Having beheld a strange Nativity, let us estrange ourselves from the world and transport our minds to heaven, for the most high God appeared on earth as a lowly man because He wished to draw to the heights those who call to Him, “Alleluia!”

    When I find that one, I’ll look for the 10th Kontakion:

    Desiring to save the world, He that is the Creator of all came to it according to His Own promise, that like calling unto like, as God he heareth, “Allelulia!”

    When I find that card, I will look East to see if the Glory is visible over Jerusalem…

    John, thinking Christmas cards could be a lot better, grateful for this passage from St. Romanos (the patron saint of a good friend in Houston)

  3. I wanted to share this with you all, and this seems like a place it might be shoehorned in.

    Y’know the belief that the date of Christmas was set by Christians to, in effect, stage a hostile takeover of a pagan holiday? If that’s what they did, it would be a very pre-modern postmodern thing to do, attempting to rewrite the metanarratives and all that. Wikipedia describes this theory pretty well… Christmas takes on Natalis Solis Invicti

    But then there’s this article on Calculating Christmas

    Comparing the two, you’ll note that the Dec. 25 date was being disseminated by Christians in 221 AD, while the date for Natalis Solis Invicti was set by the emperor in 274 AD. Makes you wonder exactly who is trying to rewrite a narrative here. Also note that the “integral age” theory and some backwards calculations from the date when the Resurrection was believed to have happened is what caused the date to be set there.

    Now I’m not real real heavily invested in the date of the Nativity. It happened, and was miraculous and salvific on whatever date it happened, but it’s still more comforting to me as a Christian to believe that my predecessors in the faith set the date in the context of an effort to determine the historical facts, rather than in the context of an effort to exercise some cultural muscle and poke paganism in the eye (not that that’s necessarily a bad thing, she says tongue in cheek).

    I’d come across this stuff before. What I hadn’t come across was this article that brings the Dead Sea Scrolls into the debate. From the DSS, which provide the first-century priestly rotation in the Temple, you can determine when John the Baptist’s papa Zechariah was serving, and therefore the approximate date of John’s conception… which gives you the approximate date of Jesus’s conception, from the account of Mary’s visit to Elizabeth. And, ta-da, you get some real grounds for believing that a late-December to early-January date was when Christ was actually born. Fascinating.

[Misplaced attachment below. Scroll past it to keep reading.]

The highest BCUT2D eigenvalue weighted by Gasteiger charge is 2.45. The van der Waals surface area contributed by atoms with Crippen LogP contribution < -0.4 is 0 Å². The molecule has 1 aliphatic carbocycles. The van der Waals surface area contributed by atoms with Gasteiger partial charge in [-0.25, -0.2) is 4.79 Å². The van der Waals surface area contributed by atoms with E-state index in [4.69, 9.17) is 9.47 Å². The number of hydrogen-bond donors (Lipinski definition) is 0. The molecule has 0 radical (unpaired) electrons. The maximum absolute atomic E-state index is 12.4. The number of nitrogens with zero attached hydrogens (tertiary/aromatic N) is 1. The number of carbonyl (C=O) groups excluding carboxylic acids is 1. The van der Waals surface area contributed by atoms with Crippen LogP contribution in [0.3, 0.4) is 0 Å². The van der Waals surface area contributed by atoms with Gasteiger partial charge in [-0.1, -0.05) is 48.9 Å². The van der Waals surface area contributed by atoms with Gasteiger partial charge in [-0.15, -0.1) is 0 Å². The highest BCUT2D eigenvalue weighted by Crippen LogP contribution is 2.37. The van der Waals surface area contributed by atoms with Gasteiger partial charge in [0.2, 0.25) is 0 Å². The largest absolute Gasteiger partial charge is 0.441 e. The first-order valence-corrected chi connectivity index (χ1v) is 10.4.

4. Hmmm… I apparently don’t know how to put url links in yet.
    The Dead Sea Scrolls-referencing article:

    The article on Calculating Christmas:

  5. Arabella Figg says

    For a fascinating book, I suggest The Star of Bethlehem: The Legacy of the Magi by Michael Molnar:

    From the Publisher
    Could the fifty-dollar purchase of an ancient coin by a Rutgers astronomer have unlocked the mystery of the Christmas star? …Intrigued by the image of a ram looking back at a star that he found on the latest addition to his coin collection, Michael Molnar thought there might be more to learn by looking, instead, at the theories of ancient astrologers.

    Aries the ram looking back at the stars, he argues, is connected to astrological beliefs of the Magi, the Three Wise Men, and has much to tell us about this regal portent. At the time of Christ’s birth, Aries was a symbol of Judea. Ancient astrologers, such as the Magi, believed that a new king would be born when the moon passed in front of Jupiter-an eclipse that would herald the Messiah’s coming. Could the coin have been issued as a response to the Great Messianic Portent, the Star of Bethlehem?

    Molnar combined his training in astronomy with his knowledge of astrology and deduced that the Star of Bethlehem could have appeared only when Jupiter was “in the East.” Modern-day computer wizardry enabled him to chart…[don’t want to spoil the book here–Arabella].

    Molnar has woven together an intriguing scientific detective story using astronomical, astrological, and historical clues to resolve one of the world’s greatest mysteries: What led the Magi to Bethlehem?
    You can find this and several more reviews at the Barnes & Noble website. I read this book when it came out and found it intriuging and enlightening from start to finish.

    Kitties are already enlightened, they just refuse to tell where the light switch is…